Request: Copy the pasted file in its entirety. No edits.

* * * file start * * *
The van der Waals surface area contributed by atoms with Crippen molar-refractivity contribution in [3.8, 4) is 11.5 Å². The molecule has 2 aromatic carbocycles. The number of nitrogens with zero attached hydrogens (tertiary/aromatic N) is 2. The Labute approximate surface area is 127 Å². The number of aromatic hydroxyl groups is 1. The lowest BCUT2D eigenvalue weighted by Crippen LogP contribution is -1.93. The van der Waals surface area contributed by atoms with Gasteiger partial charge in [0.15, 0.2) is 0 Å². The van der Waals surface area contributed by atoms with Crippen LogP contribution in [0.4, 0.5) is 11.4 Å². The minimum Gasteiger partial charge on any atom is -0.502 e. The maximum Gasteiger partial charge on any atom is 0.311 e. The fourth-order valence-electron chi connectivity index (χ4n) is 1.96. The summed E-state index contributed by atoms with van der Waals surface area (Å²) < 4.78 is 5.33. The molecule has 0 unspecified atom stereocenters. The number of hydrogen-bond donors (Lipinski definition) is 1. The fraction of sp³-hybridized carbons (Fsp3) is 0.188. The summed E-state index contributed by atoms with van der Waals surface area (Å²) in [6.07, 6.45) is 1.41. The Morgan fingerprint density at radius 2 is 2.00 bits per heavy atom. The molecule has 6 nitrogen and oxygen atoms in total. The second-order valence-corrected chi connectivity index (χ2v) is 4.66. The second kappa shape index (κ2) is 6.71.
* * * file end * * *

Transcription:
The van der Waals surface area contributed by atoms with Crippen molar-refractivity contribution in [3.8, 4) is 11.5 Å². The molecule has 2 aromatic carbocycles. The number of nitrogens with zero attached hydrogens (tertiary/aromatic N) is 2. The Labute approximate surface area is 127 Å². The number of aromatic hydroxyl groups is 1. The lowest BCUT2D eigenvalue weighted by Crippen LogP contribution is -1.93. The van der Waals surface area contributed by atoms with Gasteiger partial charge in [0.15, 0.2) is 0 Å². The van der Waals surface area contributed by atoms with Crippen LogP contribution in [0.4, 0.5) is 11.4 Å². The minimum Gasteiger partial charge on any atom is -0.502 e. The maximum Gasteiger partial charge on any atom is 0.311 e. The fourth-order valence-electron chi connectivity index (χ4n) is 1.96. The summed E-state index contributed by atoms with van der Waals surface area (Å²) < 4.78 is 5.33. The molecule has 0 unspecified atom stereocenters. The number of hydrogen-bond donors (Lipinski definition) is 1. The fraction of sp³-hybridized carbons (Fsp3) is 0.188. The summed E-state index contributed by atoms with van der Waals surface area (Å²) in [6.07, 6.45) is 1.41. The Morgan fingerprint density at radius 2 is 2.00 bits per heavy atom. The molecule has 6 nitrogen and oxygen atoms in total. The second-order valence-corrected chi connectivity index (χ2v) is 4.66. The second kappa shape index (κ2) is 6.71.